Monday, November 28, 2011

Bacon and Egg Pasta or Spaghetti Carbonara for my picky eater

Is this the first pasta dish you ever made?  I'm sure it's the most well known, spaghetti carbonara or bacon and eggs pasta.  I usually have most of the ingredients knocking around, it's very quick to make and no one can resist it, hence pasta for my picky eater.  It's a great way to get a meal into her.  

I use Barilla Plus pasta because I'm told it has lots of protein, fiber and omega 3's - all the better.  It tastes great - unlike the whole wheat stuff that in my opinion tastes like mushy cardboard.  No, no, that wouldn't do for a picky eater at all. It does pack a fairly heavy calorific punch but for a ravenous sports playing picky teenager, it's a Godsend.

1 lb spaghetti
8-10 rashers of bacon, snipped into little pieces
2 cloves of garlic, minced
olive oil
1/4 teaspoon nutmeg
2 eggs
1/4 cup Parmesan cheese, grated
2 tablespoon heavy cream
black pepper

Heat the water for the pasta in a large pan.

Chop the bacon into little pieces and put in a large saute pan.  If the bacon is very fatty you won't need to use the olive oil, if it's lean use a tablespoon of oil.

Cook  for approximately 3-5 minutes.

Throw in a tablespoon of chopped parsley and the minced garlic.

Cook for another few minutes until the bacon is fully cooked.

Remove from heat.

Mix together the eggs, Parmesan, cream, black pepper and nutmeg.  Set aside.

Cook and drain the pasta.

Pour the pasta into the pan with the bacon, add the egg mixture and toss together.  Add another generous handful of chopped parsley, check seasonings and serve.

Saturday, November 26, 2011

Grown up Smoked Salmon Fishcakes

I do hope everyone had a lovely Thanksgiving.  Now of course we have a fridge full of leftovers.  I love leftovers, after the cooking frenzy leading up to the big day, it's rather nice to live off turkey sandwiches for a little while.  I must say I did go overboard on the mashed potato, it was delicious but I've got TONS of it left.  Where there is mashed potato there must be fishcakes.  I've always thought of fishcakes as British nursery food - served with ketchup and peas.  I thought it was time to upgrade the recipe to "grown up" fishcakes.  It's the same principal but I used smoked salmon and creme fraiche instead of cod and ketchup.  Everyone liked these and they were very little effort. I have still more mashed potato lurking in the fridge so I think we're having them for dinner again tonight.

2 - 2, 1/2 cups of mashed potato
4 oz smoked salmon, flaked into very small pieces
1/2 teaspoon Dijon mustard
2 tablespoons of finely chopped parsley
1 egg
black pepper
zest and juice of a lemon
Panko crumbs (regular breadcrumbs will be fine if you can't find panko)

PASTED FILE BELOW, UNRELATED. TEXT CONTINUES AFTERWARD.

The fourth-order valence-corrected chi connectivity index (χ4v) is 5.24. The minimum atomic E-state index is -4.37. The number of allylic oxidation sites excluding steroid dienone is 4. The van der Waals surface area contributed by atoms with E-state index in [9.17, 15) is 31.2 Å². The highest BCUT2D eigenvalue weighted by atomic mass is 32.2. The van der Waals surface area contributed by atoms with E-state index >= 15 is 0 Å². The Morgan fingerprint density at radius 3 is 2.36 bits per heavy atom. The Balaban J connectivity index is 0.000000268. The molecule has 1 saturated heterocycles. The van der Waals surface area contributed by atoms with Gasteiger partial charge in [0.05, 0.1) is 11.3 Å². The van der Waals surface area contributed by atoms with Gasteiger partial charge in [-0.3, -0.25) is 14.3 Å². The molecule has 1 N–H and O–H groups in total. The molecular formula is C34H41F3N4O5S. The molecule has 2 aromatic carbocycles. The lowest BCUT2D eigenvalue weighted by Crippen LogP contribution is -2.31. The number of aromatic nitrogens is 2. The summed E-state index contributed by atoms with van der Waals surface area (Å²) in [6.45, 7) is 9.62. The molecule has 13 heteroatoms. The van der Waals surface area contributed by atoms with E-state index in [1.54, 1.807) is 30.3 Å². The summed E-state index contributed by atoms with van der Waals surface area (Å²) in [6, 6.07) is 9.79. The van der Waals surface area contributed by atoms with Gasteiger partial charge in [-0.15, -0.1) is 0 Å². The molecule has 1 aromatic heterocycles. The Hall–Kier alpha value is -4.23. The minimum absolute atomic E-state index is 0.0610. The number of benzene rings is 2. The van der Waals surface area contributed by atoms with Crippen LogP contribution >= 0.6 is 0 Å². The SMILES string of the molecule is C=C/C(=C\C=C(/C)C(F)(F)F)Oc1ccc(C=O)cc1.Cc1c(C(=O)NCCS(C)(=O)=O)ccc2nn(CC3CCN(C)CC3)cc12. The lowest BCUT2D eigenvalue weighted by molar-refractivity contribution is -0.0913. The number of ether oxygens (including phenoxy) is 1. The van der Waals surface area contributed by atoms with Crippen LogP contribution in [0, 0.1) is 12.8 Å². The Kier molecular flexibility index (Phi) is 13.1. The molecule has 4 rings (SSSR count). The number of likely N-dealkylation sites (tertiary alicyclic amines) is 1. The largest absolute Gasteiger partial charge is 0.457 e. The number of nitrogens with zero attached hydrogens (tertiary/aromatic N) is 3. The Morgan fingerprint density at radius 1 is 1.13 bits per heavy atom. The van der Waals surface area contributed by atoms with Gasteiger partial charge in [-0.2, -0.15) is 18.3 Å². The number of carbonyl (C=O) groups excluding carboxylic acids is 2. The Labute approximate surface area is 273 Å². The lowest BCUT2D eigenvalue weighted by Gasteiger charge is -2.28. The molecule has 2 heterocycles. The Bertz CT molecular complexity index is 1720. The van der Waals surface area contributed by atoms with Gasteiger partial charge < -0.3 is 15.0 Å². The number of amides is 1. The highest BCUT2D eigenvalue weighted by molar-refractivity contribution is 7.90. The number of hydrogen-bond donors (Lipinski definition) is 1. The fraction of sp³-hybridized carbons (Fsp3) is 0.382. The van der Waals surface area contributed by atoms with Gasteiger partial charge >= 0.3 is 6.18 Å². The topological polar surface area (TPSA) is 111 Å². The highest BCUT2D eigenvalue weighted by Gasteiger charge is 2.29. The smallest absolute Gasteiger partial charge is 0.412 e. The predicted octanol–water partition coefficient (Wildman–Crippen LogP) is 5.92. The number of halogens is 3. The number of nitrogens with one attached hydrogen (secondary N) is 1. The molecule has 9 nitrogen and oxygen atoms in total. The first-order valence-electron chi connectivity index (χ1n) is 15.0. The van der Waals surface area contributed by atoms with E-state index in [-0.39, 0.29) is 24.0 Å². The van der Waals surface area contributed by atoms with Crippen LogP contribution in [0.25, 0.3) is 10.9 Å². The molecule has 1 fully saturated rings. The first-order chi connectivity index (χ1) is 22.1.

olive oil
1 tablespoon butter

Chop the parsley and zest the lemon.

In a large bowl mix together the mashed potato, mustard, herbs, lemon zest and juice, black pepper, egg and smoked salmon.

Pour the panko crumb onto a large plate.  Scoop up a good sized spoonful of the the potato mixture and roll in the breadcrumbs to cover.  When all the mixture is used up, cover with plastic wrap and place the cakes in the fridge to chill for at least an hour and up to 24 hours.

When ready to cook, heat the butter and oil in a large pan until hot.  Place the cakes into the hot pan and brown each side and cook through thoroughly.

When cooked remove the fishcakes to a serving platter, top with creme fraiche and a sprig of parsley.  Serve with a salad and lemon wedges.

Sunday, November 20, 2011

Sunday Morning Pancakes and Sleep Issues

When you become a mother you instantly loose any expectations for uninterrupted sleep or a lie-in for the next 18 years.
For those who have older and younger children you may as well not make the pretense of going to bed at all. Just camp out on the sofa. If you're lucky you'll have a few hours kip between the oldest bursting through the front door chasing their curfew and the little early bird who likes to watch the dawn chorus of The Wiggles at 5am.

After such a night one craves carbs. Pancakes fit the bill (even if you may not fit into your jeans after eating too many) then afterwards the best thing is - well, a snooze.  

2 3/4 cups all purpose flour
1 1/2 teaspoons baking powder
1 1/2 teaspoons cinnamon powder
1/4 cup sugar
3 eggs
1 cup milk
1/2 cup sour cream
1 teaspoon vanilla extract
Fresh or frozen blueberries

Mix the dry ingredients together.

Mix the wet ingredients together.

Add the wet to the dry and gently combine.  If the mixture seems very stiff add a little more milk.  If it seems too thin sprinkle in a little more flour and very gently fold in.

Heat a couple of tablespoons butter in a skillet until really hot and bubbling.

Dollop tablespoons of mixture onto the skillet and add some blueberries.

Cook for a few minutes until golden and flip onto the other side.

Cook for another few minutes, making sure the pancake is thoroughly cooked through in the the middle.

Remove to a platter and serve with maple syrup or with butter and jam.

Thursday, November 17, 2011

Shiitake Mushrooms, Snow Peas and Quinoa

I decided I should try (yet again) to tempt the girls into eating more whole grains and vegetables.  Ha! you might say, well 3 out of 4 of them actually liked this.  To be honest I didn't think for a moment the 4th would even try it (she only eats chicken).  I was intending to use brown rice but as I put the water on to boil I discovered the cupboard was bare. This usually happens when I'm looking for chocolate chips - not rice! so I used quinoa instead which worked out wonderfully. 

1 1/2 cups quinoa
Canola oil
1 packet shiitake mushrooms
1 onion
2 sticks celery
Salt and pepper
1/4 - 1/2 cup Mirin (Japanese cooking wine)
A good couple of shakes of soy sauce
1 medium packet snow peas
Lime juice (optional)

Heat the oil in a good sized saucepan or Dutch oven.  Add the onions and celery, sprinkle with salt and pepper and saute until soft and just turning golden.

Meanwhile in another pan, heat the water for the quinoa.  I use 3 cups of water for 1 1/2 cups of quinoa and that makes a whopping amount that keeps us going for a couple of days.

When the water has come to the boil, add the quinoa, put the lid on the pan and turn down the heat.  The quinoa will be cooked in  about 5 minutes.  Remove from heat.

When the onions and celery are golden, add the mushrooms, stir well.  Add the mirin and soy sauce.  Let it bubble away for a few minutes.

Add the snow peas.  Stir to combine.

Put the lid on the pan and steam them until cooked.  This won't take long  about 3-4 minutes.